Alcohol: Fewer young people drinking - but binge drinking still a problem
A Drinkaware survey indicates fewer young people are drinking alcohol compared to older generations.
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Fewer young people are getting boozy than previous generations, according to a new survey.
Data compiled by Drinkaware suggests that a greater number of under 25s are non-drinkers, a number that has risen sharply since the onset of the Covid-19 pandemic. According to the 2023 survey, 21 per cent of young people do not drink alcohol, compared to 14 per cent in 2018. By contrast, 13 per cent of over 25s are permanently sober.
More than half of under 25s drink less than once a week (46 per cent), a seven per cent decrease from last year. Meanwhile, the percentage for over 25s has remained consistent.
Drinkaware researchers said: "While the proportion of young adults who do not drink has increased, research also finds that young adults are drinking less often and drinking lower amounts of alcohol when they do drink. Despite evidence suggesting young adults may be drinking less than they have done historically, this does not necessarily tell the full story as alcohol consumption may have contributed to young adults being one of the groups most impacted by the Covid-19 pandemic.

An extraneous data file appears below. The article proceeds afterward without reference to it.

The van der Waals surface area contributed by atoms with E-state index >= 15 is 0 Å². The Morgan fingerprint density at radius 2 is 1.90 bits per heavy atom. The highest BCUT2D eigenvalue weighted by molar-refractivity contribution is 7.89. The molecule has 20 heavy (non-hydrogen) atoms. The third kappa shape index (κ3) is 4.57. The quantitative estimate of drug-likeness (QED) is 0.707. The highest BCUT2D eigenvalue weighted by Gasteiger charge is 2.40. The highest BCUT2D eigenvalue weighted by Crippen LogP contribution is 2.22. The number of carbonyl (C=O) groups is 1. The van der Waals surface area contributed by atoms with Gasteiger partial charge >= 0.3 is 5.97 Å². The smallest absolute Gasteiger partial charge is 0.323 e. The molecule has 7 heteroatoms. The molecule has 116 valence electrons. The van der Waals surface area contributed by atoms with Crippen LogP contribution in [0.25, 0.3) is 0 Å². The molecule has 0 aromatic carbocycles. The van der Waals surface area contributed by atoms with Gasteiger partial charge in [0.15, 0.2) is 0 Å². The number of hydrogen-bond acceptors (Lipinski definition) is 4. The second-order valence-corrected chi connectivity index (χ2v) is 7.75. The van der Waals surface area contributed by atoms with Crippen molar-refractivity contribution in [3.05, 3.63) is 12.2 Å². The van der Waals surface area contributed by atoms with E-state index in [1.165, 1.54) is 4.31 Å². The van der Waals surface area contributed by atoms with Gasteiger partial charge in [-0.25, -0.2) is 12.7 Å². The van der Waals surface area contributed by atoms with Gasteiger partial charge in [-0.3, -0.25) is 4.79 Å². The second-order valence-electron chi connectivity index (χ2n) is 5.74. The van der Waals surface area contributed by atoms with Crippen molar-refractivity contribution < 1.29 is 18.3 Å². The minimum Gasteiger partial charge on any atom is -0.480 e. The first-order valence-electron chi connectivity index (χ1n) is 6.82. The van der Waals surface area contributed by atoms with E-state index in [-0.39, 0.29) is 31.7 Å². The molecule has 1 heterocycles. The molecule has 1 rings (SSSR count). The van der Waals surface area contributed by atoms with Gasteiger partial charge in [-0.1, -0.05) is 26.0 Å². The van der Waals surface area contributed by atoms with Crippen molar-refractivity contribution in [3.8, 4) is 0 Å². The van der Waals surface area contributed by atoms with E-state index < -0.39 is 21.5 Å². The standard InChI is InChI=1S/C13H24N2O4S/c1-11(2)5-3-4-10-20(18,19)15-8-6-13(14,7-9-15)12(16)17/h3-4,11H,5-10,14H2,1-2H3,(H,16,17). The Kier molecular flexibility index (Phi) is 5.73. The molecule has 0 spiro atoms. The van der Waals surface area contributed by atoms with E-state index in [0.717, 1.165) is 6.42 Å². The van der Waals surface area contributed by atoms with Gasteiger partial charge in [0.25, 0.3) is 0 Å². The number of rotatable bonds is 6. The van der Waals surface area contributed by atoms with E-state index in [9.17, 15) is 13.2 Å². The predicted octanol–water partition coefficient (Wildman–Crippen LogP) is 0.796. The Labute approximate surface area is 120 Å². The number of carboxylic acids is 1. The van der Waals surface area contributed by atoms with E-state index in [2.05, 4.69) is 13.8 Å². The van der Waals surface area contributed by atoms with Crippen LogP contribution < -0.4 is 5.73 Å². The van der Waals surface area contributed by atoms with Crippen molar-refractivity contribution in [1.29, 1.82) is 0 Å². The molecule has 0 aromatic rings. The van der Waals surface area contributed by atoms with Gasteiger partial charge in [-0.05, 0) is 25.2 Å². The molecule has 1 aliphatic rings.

"These behaviours may be driven by the occasions in which young adults drink and by some of the reasons for drinking. Abstinence from alcohol among young adults is receiving increasing academic study with numerous papers investigating these trends."
However, when young people do go out drinking, researchers claim the stereotype of binge drinking is still present. Young adults are still more likely to binge drink than over 25s (74 per cent vs 63 per cent) although the gap is closing year-on-year.
"[Although young people] are more likely to binge drink at least once a month, the proportion of young drinkers who do has fallen," researchers said.
"While binge drinking rates are declining, young adults are still the age group most likely to binge drink in the UK and more likely to binge drink at least once a month, increasing their risk of experiencing alcohol-related harm."